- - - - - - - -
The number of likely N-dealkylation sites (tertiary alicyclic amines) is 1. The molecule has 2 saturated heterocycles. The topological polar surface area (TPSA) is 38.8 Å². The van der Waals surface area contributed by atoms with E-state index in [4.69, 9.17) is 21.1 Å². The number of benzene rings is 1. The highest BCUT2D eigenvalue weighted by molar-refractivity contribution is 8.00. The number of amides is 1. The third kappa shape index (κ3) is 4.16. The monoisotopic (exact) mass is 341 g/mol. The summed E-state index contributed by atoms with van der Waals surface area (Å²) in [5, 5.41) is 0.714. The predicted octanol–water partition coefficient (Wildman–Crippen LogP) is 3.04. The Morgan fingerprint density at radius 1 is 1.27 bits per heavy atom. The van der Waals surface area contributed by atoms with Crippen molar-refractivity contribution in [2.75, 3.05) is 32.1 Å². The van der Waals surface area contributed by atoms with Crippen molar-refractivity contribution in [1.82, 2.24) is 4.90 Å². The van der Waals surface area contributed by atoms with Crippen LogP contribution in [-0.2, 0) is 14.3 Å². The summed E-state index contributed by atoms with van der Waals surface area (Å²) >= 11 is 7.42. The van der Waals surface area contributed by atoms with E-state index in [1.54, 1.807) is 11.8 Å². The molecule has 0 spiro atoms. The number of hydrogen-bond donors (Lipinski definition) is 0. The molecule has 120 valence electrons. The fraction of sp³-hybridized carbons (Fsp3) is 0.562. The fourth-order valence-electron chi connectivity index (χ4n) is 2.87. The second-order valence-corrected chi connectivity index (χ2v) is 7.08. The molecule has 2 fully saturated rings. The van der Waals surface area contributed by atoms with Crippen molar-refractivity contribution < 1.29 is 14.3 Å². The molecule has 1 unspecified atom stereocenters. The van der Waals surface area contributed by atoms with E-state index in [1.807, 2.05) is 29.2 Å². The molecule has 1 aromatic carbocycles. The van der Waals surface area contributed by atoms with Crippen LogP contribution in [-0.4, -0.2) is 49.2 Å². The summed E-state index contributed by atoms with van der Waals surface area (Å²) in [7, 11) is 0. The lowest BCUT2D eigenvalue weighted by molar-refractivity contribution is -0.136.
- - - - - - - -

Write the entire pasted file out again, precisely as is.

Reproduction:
The number of likely N-dealkylation sites (tertiary alicyclic amines) is 1. The molecule has 2 saturated heterocycles. The topological polar surface area (TPSA) is 38.8 Å². The van der Waals surface area contributed by atoms with E-state index in [4.69, 9.17) is 21.1 Å². The number of benzene rings is 1. The highest BCUT2D eigenvalue weighted by molar-refractivity contribution is 8.00. The number of amides is 1. The third kappa shape index (κ3) is 4.16. The monoisotopic (exact) mass is 341 g/mol. The summed E-state index contributed by atoms with van der Waals surface area (Å²) in [5, 5.41) is 0.714. The predicted octanol–water partition coefficient (Wildman–Crippen LogP) is 3.04. The Morgan fingerprint density at radius 1 is 1.27 bits per heavy atom. The van der Waals surface area contributed by atoms with Crippen molar-refractivity contribution in [2.75, 3.05) is 32.1 Å². The van der Waals surface area contributed by atoms with Crippen molar-refractivity contribution in [1.82, 2.24) is 4.90 Å². The van der Waals surface area contributed by atoms with Crippen LogP contribution in [-0.2, 0) is 14.3 Å². The summed E-state index contributed by atoms with van der Waals surface area (Å²) >= 11 is 7.42. The van der Waals surface area contributed by atoms with E-state index in [1.54, 1.807) is 11.8 Å². The molecule has 0 spiro atoms. The number of hydrogen-bond donors (Lipinski definition) is 0. The molecule has 120 valence electrons. The fraction of sp³-hybridized carbons (Fsp3) is 0.562. The fourth-order valence-electron chi connectivity index (χ4n) is 2.87. The second-order valence-corrected chi connectivity index (χ2v) is 7.08. The molecule has 2 fully saturated rings. The van der Waals surface area contributed by atoms with Crippen molar-refractivity contribution < 1.29 is 14.3 Å². The molecule has 1 unspecified atom stereocenters. The van der Waals surface area contributed by atoms with E-state index in [1.807, 2.05) is 29.2 Å². The molecule has 1 aromatic carbocycles. The van der Waals surface area contributed by atoms with Crippen LogP contribution in [-0.4, -0.2) is 49.2 Å². The summed E-state index contributed by atoms with van der Waals surface area (Å²) in [7, 11) is 0. The lowest BCUT2D eigenvalue weighted by molar-refractivity contribution is -0.136.